The circle-shaped Steam of Life Pavilion, co-designed by JKMM architects and Sauna on Fire collective, will be built at Burning Man festival to offer a sequenced sauna experience, as a deconstructed art installation.
“Sauna” is the only Finnish word used in the English language, and it is probably one of the most common comparisons used in Finland to describe desert hot conditions. In a land of 5.5 million inhabitants and over 3.2 million saunas, the Finns’ approach to the sauna is profoundly philosophical and strangely straightforward and day-to-day.
Deeply rooted in Finnish society, the tradition of the sauna stems from the Finnish people’s closeness to nature and the country’s forests and lakes and has remained unchanged throughout the centuries. Even today, the sauna is at the center of all the important events in life. It symbolizes camaraderie, solidarity and the collective social domain. In addition to these social aspects, the sauna is a place for bathing and detoxing as well as private spiritual purging and peaceful meditation. It is a place of both physical and spiritual metamorphosis.
Marcus Kujala, Hannu Rytky, Päivi Aaltio and Samppa Lappalainen – three architects and the CEO of JKMM Architects – will contribute to the unique participatory culture of Burning Man by joining the Sauna on Fire collective, an interdisciplinary group of artists, thinkers, scholars and Burners with an ambition and curiosity for co-creation, volunteerism, positive spirit and the inclusion of participants with diverse backgrounds, by contributing the essence of the Finnish mindscape in the physical form of a sauna pavilion at Burning Man 2019.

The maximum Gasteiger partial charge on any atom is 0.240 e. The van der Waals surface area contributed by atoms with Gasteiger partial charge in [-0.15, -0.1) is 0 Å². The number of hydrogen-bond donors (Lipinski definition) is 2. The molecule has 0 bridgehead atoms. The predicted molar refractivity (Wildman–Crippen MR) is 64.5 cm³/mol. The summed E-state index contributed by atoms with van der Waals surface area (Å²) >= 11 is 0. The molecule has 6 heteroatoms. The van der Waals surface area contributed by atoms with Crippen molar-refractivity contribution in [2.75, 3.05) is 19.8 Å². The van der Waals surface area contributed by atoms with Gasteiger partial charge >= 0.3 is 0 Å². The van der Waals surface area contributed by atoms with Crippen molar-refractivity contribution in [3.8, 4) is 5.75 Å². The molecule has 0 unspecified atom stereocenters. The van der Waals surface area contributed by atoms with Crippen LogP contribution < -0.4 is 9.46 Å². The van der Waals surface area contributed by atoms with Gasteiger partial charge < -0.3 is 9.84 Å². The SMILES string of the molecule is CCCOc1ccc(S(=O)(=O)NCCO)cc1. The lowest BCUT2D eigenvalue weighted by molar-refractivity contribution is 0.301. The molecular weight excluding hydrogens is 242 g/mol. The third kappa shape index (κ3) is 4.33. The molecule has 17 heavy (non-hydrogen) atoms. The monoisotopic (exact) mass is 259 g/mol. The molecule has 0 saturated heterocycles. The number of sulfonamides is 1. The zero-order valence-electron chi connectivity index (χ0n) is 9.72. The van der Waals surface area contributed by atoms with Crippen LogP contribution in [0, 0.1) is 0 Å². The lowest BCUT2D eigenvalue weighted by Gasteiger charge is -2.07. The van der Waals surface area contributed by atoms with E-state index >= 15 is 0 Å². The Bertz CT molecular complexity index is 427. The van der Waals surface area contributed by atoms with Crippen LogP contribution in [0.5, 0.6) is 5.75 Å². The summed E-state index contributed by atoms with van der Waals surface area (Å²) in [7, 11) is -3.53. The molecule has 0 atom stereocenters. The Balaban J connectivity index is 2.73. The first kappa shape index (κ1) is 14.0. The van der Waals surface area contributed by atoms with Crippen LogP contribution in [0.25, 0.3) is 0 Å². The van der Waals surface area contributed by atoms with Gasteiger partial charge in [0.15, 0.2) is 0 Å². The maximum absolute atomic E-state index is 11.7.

“Steam of Life”, the co-created timber pavilion, embodies the typical physical elements of a Finnish sauna. It is a human-scale wooden building, minimalistic in its aesthetic and focused on embracing ambient natural light and shade, in response to what will be a major gathering within a hot desert environment. A passageway will guide visitors to circulate through the round shaped sauna pavilion.
Stepping in from the harsh desert light, visitors enter a low-lit passage that leads to the steam room, the heart of a Finnish Sauna, with wooden benches and the “kiuas” stove. After enjoying a sauna, visitors will enter a softly lit space opening onto the atrium yard in the middle of the pavilion. In the absence of a lake, sea or a pile of snow to dip into, the atrium yard offers a shaded oasis for cooling down and meditative relaxing.
Just like saunas in Finland, the Steam of Life pavilion is about capturing the same ideal of a shared sense of humanity in a memorable and timeless way.